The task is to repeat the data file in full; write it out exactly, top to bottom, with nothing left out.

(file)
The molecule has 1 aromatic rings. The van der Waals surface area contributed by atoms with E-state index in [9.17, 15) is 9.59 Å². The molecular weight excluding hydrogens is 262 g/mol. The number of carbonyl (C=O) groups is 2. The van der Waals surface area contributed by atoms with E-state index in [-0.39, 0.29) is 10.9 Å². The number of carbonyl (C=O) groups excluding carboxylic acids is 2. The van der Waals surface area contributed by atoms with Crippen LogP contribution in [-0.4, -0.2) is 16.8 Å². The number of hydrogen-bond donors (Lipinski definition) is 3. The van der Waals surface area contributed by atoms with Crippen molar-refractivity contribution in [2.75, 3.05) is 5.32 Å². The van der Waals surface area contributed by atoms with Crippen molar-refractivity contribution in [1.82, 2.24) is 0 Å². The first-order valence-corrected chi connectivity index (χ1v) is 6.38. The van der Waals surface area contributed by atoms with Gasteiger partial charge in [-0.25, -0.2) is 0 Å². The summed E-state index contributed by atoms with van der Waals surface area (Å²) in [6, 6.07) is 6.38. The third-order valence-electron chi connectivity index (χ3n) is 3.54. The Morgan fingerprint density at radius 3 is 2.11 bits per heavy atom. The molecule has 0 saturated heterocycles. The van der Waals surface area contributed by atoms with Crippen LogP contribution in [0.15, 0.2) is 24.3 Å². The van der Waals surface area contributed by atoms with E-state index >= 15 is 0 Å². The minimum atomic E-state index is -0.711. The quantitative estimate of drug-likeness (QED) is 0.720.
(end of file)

The molecule has 1 aromatic rings. The van der Waals surface area contributed by atoms with E-state index in [9.17, 15) is 9.59 Å². The molecular weight excluding hydrogens is 262 g/mol. The number of carbonyl (C=O) groups is 2. The van der Waals surface area contributed by atoms with E-state index in [-0.39, 0.29) is 10.9 Å². The number of carbonyl (C=O) groups excluding carboxylic acids is 2. The van der Waals surface area contributed by atoms with Crippen LogP contribution in [-0.4, -0.2) is 16.8 Å². The number of hydrogen-bond donors (Lipinski definition) is 3. The van der Waals surface area contributed by atoms with Crippen molar-refractivity contribution in [2.75, 3.05) is 5.32 Å². The van der Waals surface area contributed by atoms with Crippen molar-refractivity contribution in [1.82, 2.24) is 0 Å². The first-order valence-corrected chi connectivity index (χ1v) is 6.38. The van der Waals surface area contributed by atoms with Gasteiger partial charge in [-0.25, -0.2) is 0 Å². The summed E-state index contributed by atoms with van der Waals surface area (Å²) in [6, 6.07) is 6.38. The third-order valence-electron chi connectivity index (χ3n) is 3.54. The Morgan fingerprint density at radius 3 is 2.11 bits per heavy atom. The molecule has 0 saturated heterocycles. The van der Waals surface area contributed by atoms with Crippen LogP contribution in [0.15, 0.2) is 24.3 Å². The van der Waals surface area contributed by atoms with E-state index >= 15 is 0 Å². The minimum atomic E-state index is -0.711. The quantitative estimate of drug-likeness (QED) is 0.720.